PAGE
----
Who would think that an incorrect color change in a routine water chemistry test could have a serious ripple effect? Field-testing for Molybdate and Dissolved Iron both share a common chemistry and a common interference. When a test is performed incorrectly, it could promote the growth Legionella bacteria.
There has been a great deal of research since the first cases of Legionnaire’s Disease were identified back in 1976. Some of that research has been in the area of Dissolved Iron as a nutrient source for the Legionella bacteria. It has now been proven that if you can starve Legionella bacteria of available iron, you limit the bacteria’s ability to multiply and therefore reduce the potential to cause illness.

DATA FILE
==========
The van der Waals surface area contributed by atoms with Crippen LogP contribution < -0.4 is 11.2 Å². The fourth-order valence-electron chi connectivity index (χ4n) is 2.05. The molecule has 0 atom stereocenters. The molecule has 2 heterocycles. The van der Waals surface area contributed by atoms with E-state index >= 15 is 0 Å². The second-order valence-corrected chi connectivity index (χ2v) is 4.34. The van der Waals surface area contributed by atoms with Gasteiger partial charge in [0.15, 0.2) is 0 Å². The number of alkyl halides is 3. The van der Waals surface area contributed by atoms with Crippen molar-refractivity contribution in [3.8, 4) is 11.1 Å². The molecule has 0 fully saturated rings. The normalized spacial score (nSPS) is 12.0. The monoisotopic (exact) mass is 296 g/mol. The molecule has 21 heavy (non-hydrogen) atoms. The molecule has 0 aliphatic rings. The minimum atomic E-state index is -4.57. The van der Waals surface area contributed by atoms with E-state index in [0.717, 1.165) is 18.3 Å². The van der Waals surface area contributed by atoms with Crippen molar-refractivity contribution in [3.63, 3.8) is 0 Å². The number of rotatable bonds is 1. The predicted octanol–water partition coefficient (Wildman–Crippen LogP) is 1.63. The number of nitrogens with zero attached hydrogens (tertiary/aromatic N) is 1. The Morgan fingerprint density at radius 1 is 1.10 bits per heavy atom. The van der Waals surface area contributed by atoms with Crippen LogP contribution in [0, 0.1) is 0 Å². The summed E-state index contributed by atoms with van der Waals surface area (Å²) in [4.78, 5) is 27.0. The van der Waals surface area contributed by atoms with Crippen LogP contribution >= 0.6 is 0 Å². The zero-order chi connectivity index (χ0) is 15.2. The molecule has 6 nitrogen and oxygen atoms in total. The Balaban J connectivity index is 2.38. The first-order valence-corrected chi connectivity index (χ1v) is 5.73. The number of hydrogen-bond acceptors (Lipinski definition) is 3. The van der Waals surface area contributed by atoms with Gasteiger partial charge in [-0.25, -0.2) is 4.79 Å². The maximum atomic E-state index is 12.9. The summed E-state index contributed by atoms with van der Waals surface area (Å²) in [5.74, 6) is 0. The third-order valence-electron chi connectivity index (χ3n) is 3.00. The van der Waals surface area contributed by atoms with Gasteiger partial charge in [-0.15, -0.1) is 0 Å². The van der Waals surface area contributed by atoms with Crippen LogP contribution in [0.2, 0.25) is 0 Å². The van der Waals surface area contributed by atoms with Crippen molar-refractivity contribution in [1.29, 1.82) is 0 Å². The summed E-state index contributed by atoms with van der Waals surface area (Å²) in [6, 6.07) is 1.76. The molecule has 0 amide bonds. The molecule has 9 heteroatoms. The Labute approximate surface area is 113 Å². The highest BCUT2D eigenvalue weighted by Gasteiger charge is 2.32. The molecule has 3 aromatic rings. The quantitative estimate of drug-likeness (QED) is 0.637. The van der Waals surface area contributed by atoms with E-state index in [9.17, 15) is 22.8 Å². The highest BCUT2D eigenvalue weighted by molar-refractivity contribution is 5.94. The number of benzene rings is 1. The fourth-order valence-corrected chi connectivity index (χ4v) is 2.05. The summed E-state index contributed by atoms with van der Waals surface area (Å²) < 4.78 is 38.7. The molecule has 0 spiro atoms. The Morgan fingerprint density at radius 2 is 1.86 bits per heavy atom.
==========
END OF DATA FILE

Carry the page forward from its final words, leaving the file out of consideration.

When field testing for Molybdate, standard test procedures uses a reagent called Thioglycolate, which is also the active ingredient to test for Dissolved Iron. Since Thioglycolate reacts with both parameters in a sample, it can be difficult to know what you are really testing for.
We will discuss the cause and effects of an incorrect color change related to these common water quality tests and how to overcome this interference so that operators better understand the nature of their sample to make better decisions regarding the treatment in a water system.